The Correspondence of the Verri Brothers (1766-1797) and Newly Edited Online Resources on the Italian Enlightenment

By Pierre Musitelli (École normale supérieure, Paris)


The correspondence between Pietro Verri (1728-1797) and Alessandro (1741-1816) Verri, two brothers from the enlightened Milanese aristocracy, is one of the major epistolary legacies of the Italian Enlightenment. It unfolded over more than 30 years, from 1766 to 1797, and, despite unrecoverable losses, especially in the early years of the 20th century, it still contains over 3,800 letters. It is an accurate and vivid reflection of the intellectual and political history of the last decades of the Ancien Régime, from the “Age of Reforms” in Italy to the French Revolution and the invasion of Piedmont and Lombardy by Bonaparte. Historian Giuseppe Ricuperati considers these letters “an extraordinary dialogue between two of the sharpest and most enlightened Italian minds, each brother reacting to contemporary events in his own way, making diverging choices out of a common history and culture[1].”

Throughout these years, the Carteggio had several functions: the first was to spread news and political information along a route between Rome and Southern Italy, on the one hand, and Milan and Vienna, on the other. Some excerpts were read and shown in Milanese aristocratic circles by Pietro and in Roman salons by Alessandro. The Carteggio was well-known for the quality of its information, and although the Verri brothers often used ciphers, their letters often bear traces showing that they were intercepted and opened by Milanese or Roman authorities.

The letters also fulfilled a private role, as the brothers shared news about their sentimental lives, marriages, about births or mourning in the family, moments of doubt or personal crises. They also fulfilled an editorial function, each brother sending his manuscripts for the other to read, amend and revise. It also had an intellectual import, as the brothers sent books along with their letters. Pietro, for example, sent large numbers of pamphlets by Voltaire to Rome, along with Shakespeare’s complete works in French, as well as some of the volumes from the Livorno edition of the Encyclopédie. Lastly, and especially for Alessandro, the correspondence had a vital financial function: Pietro sent him money, since he had no resources of his own in Rome.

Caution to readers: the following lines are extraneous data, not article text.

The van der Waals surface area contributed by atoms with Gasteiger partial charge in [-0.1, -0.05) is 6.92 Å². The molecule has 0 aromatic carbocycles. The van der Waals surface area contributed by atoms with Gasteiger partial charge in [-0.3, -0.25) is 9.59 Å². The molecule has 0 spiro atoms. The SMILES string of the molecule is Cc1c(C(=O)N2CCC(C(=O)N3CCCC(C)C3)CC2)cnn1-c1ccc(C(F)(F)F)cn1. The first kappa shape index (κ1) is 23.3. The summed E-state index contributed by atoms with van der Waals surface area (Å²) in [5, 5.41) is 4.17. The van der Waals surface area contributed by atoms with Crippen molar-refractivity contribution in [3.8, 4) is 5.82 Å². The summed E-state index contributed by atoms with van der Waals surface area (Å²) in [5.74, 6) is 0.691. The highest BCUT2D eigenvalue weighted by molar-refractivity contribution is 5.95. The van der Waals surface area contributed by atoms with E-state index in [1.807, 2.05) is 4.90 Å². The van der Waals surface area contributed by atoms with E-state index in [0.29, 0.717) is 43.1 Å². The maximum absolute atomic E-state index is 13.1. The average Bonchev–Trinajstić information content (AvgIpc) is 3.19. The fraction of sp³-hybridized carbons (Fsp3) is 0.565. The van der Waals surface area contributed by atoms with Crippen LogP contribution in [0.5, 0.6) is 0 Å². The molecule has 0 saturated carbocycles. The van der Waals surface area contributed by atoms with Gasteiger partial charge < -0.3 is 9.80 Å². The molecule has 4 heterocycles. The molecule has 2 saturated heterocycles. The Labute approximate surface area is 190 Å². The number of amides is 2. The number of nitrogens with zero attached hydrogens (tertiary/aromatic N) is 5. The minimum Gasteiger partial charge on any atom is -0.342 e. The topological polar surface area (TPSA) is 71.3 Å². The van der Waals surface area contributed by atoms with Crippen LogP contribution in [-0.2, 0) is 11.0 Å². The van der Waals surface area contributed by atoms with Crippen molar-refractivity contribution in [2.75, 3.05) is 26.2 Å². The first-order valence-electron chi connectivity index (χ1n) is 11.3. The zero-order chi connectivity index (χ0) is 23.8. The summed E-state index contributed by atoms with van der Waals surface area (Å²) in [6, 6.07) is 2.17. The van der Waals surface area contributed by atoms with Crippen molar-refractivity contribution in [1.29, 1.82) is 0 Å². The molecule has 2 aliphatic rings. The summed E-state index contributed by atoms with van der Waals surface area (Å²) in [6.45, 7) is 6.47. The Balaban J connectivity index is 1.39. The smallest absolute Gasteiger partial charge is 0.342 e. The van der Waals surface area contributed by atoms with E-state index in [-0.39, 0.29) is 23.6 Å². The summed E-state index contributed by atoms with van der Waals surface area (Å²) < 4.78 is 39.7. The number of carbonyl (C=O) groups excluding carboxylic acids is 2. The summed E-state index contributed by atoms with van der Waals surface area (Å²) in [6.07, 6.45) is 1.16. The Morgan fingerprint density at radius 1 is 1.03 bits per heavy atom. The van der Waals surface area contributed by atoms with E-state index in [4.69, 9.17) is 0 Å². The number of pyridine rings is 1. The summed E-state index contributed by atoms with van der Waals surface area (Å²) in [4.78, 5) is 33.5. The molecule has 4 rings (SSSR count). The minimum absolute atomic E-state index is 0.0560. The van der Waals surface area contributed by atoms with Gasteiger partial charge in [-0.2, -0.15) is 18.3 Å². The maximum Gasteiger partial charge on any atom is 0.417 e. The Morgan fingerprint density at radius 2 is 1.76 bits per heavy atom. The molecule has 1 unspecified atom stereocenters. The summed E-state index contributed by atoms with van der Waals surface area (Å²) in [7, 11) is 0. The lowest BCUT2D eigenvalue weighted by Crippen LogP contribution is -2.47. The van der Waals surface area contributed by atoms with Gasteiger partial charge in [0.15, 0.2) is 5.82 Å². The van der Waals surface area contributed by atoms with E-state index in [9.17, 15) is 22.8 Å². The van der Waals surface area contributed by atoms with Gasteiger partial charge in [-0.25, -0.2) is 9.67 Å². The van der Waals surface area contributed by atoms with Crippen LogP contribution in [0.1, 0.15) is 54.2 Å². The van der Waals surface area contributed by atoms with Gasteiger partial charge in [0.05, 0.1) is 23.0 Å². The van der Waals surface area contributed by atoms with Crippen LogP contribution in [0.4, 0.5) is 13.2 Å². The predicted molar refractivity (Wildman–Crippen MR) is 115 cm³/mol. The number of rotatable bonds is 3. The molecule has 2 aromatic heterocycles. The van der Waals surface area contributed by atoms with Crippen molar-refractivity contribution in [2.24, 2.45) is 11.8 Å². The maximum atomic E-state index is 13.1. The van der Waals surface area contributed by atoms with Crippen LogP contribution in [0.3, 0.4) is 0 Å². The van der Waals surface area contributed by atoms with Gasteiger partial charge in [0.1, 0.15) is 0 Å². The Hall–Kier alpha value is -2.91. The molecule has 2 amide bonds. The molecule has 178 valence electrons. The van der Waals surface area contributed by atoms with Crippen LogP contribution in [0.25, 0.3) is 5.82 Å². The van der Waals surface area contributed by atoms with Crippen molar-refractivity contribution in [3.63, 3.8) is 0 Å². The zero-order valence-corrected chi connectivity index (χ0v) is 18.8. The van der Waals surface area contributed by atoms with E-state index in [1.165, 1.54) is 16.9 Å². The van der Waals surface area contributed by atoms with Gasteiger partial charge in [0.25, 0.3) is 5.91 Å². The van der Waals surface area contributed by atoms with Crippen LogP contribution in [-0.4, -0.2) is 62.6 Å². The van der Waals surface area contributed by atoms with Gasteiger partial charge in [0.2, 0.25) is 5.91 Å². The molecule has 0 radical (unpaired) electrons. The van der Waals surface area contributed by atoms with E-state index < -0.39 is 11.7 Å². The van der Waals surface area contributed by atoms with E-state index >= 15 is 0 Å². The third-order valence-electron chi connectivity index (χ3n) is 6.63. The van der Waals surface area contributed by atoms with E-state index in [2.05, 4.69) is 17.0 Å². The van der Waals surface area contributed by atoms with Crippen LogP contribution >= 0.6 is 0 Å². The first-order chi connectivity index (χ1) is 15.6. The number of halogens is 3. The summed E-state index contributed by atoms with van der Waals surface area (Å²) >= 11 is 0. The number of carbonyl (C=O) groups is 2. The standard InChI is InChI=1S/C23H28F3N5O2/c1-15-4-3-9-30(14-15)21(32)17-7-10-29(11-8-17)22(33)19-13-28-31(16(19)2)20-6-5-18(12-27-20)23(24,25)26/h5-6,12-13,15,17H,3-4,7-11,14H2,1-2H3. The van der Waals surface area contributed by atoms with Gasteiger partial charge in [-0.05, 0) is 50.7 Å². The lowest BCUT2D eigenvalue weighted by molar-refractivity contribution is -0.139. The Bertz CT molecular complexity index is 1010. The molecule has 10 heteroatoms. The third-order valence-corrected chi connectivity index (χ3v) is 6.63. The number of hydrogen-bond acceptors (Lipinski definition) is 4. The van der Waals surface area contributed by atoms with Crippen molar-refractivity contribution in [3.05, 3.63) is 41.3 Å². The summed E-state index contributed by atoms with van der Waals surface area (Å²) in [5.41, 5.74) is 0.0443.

One of the most fascinating aspects of this correspondence is the debate on the European Enlightenment and its evolution. The debate gathered momentum as the intellectual rift between the two brothers widened. Pietro, a Milanese statesman and ardent reformist, remained a staunch republican throughout his life and hoped the French Revolution would take a constitutionalist turn, while Alessandro, a self-appointed defender of throne and altar, contended that political passions, embodied by the philosophes, were dangerous, and he advocated the values of counter-revolution during the last months of his life.

The first months of the Carteggio, dedicated to Alessandro’s trip to Paris and London (with Cesare Beccaria, the author of Crime and Punishments, and at the invitation of the Encyclopédistes), and its last years (1782-1797) were the objects of remarkable critical editions offering reliable and stable versions of the texts.[2] For the rest of the correspondence, researchers must work with an incomplete and relatively outdated edition published between 1910 and 1942, in which the text is often erroneous, as it was subjected to alterations and even censored in its crudest or most wanton details.[3] Today, a new prospect for research is the creation of the online platform “”, edited by Gianni Francioni (University of Pavia), an internet archive that will give scholars access to major sources on the Northern Italian Enlightenment. A wider audience will be able to see the results of two recently completed editorial projects: the National Editions of the works of Cesare Beccaria (including his letters) and of Pietro Verri[4]. The platform will include the revised complete edition of the correspondence of the Verri Brothers. The first volume of the Carteggio (1766-1767) is already available online, as well as all the essays from the Caffè, along with the complete collection of the journal Studi settecenteschi (1981-2010, 30 vol.) edited by G. Francioni. Texts and letters by Paolo Frisi, Alfonso Longo, Giuseppe Gorani, Giambattista Biffi will be added later, making this portal the promise of renewed research on this major legacy.

[1] G. Ricuperati, “L’epistolario dei fratelli Verri”, in Nuove idee e nuova arte nel ’700 italiano, Rome, Atti dei convegni lincei, 1977, p. 274.

[2] Viaggio a Parigi e Londra (1766-1767). Carteggio di Pietro e Alessandro Verri, G. Gaspari ed., Milan, Adelphi, 1980 ; Carteggio di Pietro e Alessandro Verri, in Edizione nazionale delle opere di Pietro Verri, 2a serie, vol. VII: 1782-1792 (G. Di Renzo Villata ed., Rome, Edizioni di storia e letteratura, 2012) and vol. VIII: 1792-1797 (S. Rosini ed., Rome, Edizioni di storia e letteratura, 2008).

[3] Carteggio di Pietro e Alessandro Verri (1766-1782), E. Greppi, A. Giulini, F. Novati and G. Seregni ed., Milan, 1910-1942, 12 vol.

[4] Edizione nazionale delle opere di Cesare Beccaria, L. Firpo and G. Francioni ed., Milan, Mediobanca, 1984-2009, 16 vol.; Edizione nazionale delle opere di Pietro Verri, G. Barbarisi, R. Pasta et al. ed., Rome, Edizioni di storia e letteratura, 2003-2015, 6 vol.